eCommerce Expo Blog

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How to use Google Shopping Ads to increase sales.

1st February 2018 by eCommerce Expo
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Google Shopping Ads, also known as Product Listing Search Ads (PSLA’s), are one of the newer ad formats that Google have made available in recent years. Unlike Search Ads, they are not driven by keyword lists and are not made up of ad copy and ad extensions.

From the searchers point of view, Shopping Ads allow a person to quickly and easily compare features and prices of products without ever having to even click on an ad. From the point of view of the advertiser, this is a game changer. If done correctly, Shopping Ads can result in greater Click Through Rates (CTR’s) and higher quality potential customers landing on their ecommerce site.

Not only that, but Shopping Ads also offer the potential for advertisers to gain a lot more visibility. If you are also running Search Ads, both of your ad formats have the potential to show up at the same time when a person conducts a search, thereby giving your product more real estate in the Search Engine Results Page (SERP). Shopping Ads also tend to appear at the top of the SERP, above all other ads, so users are more likely to see your ads first.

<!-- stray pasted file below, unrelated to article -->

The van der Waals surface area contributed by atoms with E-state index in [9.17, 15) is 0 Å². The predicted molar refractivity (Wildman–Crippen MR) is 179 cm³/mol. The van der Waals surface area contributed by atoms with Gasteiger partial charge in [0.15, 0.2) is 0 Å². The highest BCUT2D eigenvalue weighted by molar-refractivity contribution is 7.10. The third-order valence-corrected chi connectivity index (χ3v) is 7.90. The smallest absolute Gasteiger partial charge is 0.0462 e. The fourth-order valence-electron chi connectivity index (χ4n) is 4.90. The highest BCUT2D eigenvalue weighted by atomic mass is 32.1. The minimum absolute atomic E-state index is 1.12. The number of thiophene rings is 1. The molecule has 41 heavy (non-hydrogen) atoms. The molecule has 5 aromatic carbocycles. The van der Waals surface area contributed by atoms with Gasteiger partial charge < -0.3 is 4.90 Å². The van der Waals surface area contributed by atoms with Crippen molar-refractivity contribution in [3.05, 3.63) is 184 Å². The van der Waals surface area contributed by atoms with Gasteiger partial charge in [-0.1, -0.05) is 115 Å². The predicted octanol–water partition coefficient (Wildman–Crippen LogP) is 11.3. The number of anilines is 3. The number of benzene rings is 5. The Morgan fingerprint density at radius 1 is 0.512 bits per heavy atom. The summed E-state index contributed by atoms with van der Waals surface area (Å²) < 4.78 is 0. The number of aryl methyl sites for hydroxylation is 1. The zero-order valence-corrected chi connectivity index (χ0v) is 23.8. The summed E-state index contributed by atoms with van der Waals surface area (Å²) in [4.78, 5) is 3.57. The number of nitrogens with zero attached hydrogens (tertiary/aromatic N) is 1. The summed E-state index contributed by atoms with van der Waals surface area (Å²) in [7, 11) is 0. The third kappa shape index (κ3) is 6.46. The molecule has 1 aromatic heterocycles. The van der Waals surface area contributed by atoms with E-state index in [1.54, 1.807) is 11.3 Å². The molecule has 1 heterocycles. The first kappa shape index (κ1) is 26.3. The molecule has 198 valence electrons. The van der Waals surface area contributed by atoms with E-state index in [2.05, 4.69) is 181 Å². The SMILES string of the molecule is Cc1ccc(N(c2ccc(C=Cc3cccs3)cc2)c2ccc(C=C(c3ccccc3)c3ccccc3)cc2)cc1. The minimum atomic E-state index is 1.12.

However, with Shopping Ads proving to be a hugely successful platform for ecommerce websites, the competition can be quite fierce. Once you have your Shopping Campaign up and running, there are many steps that you need to take to optimise the ads and help ensure that you are giving your products the best opportunity that is possible.

Here are some of our top tips for optimising your ads:

1. Product Descriptions and Titles

Google Shopping

In the example above, you can see the Shopping Ads that appear when a user searches for “Calvin Klein Euphoria”. The ads comprise of an image, product title, product description, price, company name and, in some cases, star ratings. But how do you optimise your products so that they a) show up in the results above other competitors and b) they compel the user to click on them?

In some ways, optimising your Shopping Ads is quite similar to certain SEO practices. Keywords play a big part. Even though you are not using keyword lists in the same way that you would for SEO, keywords will play a part in your product optimisation. Do your keyword research in the same way that you would for Search Ads. Look at Search Term Reports and use tools like Google Keyword Planner. Once you have established the keywords you want to optimise your products for, make sure that your product titles and descriptions utilise those keywords effectively.

Once you have done that, the next step is to ensure that your product ads are compelling. As you can see in the example, a lot of information about the product is instantly available to the user. So you need to tell them why they should click on your ad above those of your competitors. Make sure that your product titles are relevant to what the person will have searched for and are concise and to-the-point. The searcher needs to be able to tell instantly what you are offering them.